Saturday, July 22, 2017

Homosexuality, Church teaching, and the pastoral conundrum

There are a number of recent books about the Catholic Church and homosexuality, bi-sexuality, and transgenderism, what is frequently denoted as LBGT. I think it is a mistake to lump trangenderism in with homosexuality. Earlier this year Commonweal magazine featured an insightful piece: "The Church & Transgender Identity Some Cautions, Some Possibilities," which is well worth the time of anyone who is interested in this complex issue.

Yesterday, in the Catholic Herald, I read a review of two recent books on homosexuality, Fr. James Martin's Building a Bridge: How the Catholic Church and the LGBT Community Can Enter into a Relationship of Respect, Compassion, and Sensitivity and Daniel C. Mattson's Why I Don't Call Myself Gay: How I Reclaimed My Sexuality. These were reviewed together by Msgr Keith Barltrop in a piece entitled "These two books on gay Catholics are a missed opportunity." It is good that he paired these books because each presents a very different Catholic view on homosexuality that highlight well the tensions in the Church right now. As the late liturgical scholar Mark Searle noted, "Tension creates energy."

Image from Catholic Herald article

Msgr Barltrop's review is very thoughtful. His qualification to write on these matters is his years spent ministering in London to gay, lesbian, bi-sexual, and transgender Catholics. As someone who has been privileged to serve some of my LGB sisters and brothers, street cred matters. Coming at the issue exclusively by way of various media "takes" is worse than useless. Ideology has no place in pastoral ministry.

One insight I found very useful in Barltrop's reviews arises from the very objective teaching of the Church on the matter of homosexuality, something Fr Martin quite glaringly omits from his book:
if we believe there is truth in the Church's teaching, however imperfectly it may be currently expressed, then surely one way forward is to offer LGBT people, if they will not accept this teaching on its own authority, some tools to make an authentic discernment of their personal experiences of sex and erotic attraction Among such tools a sound moral theology and a spiritual discipline are paramount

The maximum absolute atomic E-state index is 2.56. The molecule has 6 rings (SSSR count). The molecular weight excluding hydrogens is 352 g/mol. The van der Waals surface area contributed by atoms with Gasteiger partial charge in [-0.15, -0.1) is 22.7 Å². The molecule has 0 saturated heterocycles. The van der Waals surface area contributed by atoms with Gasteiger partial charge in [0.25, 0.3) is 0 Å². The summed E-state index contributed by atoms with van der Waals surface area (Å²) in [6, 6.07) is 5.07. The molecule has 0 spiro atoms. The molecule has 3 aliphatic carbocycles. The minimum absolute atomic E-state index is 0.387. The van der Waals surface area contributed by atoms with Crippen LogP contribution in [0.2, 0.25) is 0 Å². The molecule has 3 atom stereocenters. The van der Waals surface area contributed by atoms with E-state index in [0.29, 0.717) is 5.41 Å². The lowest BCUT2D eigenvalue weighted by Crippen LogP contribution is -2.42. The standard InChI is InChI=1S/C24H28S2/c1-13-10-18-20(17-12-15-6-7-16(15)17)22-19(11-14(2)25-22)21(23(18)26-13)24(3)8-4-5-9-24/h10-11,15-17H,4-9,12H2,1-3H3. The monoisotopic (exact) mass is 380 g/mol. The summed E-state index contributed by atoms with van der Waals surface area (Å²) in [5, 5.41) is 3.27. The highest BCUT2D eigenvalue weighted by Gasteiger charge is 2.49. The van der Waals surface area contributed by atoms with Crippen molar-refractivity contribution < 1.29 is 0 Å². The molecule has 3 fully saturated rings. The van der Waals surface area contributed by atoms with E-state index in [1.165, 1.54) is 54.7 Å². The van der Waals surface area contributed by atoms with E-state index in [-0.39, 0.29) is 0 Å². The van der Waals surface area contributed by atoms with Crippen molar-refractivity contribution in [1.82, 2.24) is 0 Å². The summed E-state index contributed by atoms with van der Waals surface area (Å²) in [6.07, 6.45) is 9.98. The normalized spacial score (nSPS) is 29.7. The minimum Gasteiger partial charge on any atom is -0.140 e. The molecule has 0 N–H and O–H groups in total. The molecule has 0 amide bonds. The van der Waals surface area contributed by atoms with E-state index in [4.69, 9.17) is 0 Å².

Msgr Barltrop goes on to point out that Catholic pastoral ministers have great resources at our disposal: the work of St Igantius of Loyola on spiritual discernment, MacIntyre-inspired virtue ethics, as well as the work of Dominican moral theologian Servais Pinckaers, perhaps most accessible to pastoral ministers in his book Morality: The Catholic View. In his work, Fr Pinckaers focuses on what it means to seek true happiness. But these only work, Msgr Barltrop notes, "if a person puts a developing relationship with Jesus at the very center of his or her life and judges every moral decision by the way it deepens or threatens that relationship."

One of the things that verifies this approach is that it is not exclusive to gay, lesbian, bisexual, and transgender Christians. It is simply sound pastoral practice.

1 comment:

  1. Although I have not read Mattson's book, I believe I have met and heard him speak at national conferences. I find his self-understanding and ability to coherently articulate not only his own experience, but the experience of many men and women who have same-sex attraction, to be solidly corresponding to a healthy understanding of human sexuality.

    Thanks for the post, Deacon.

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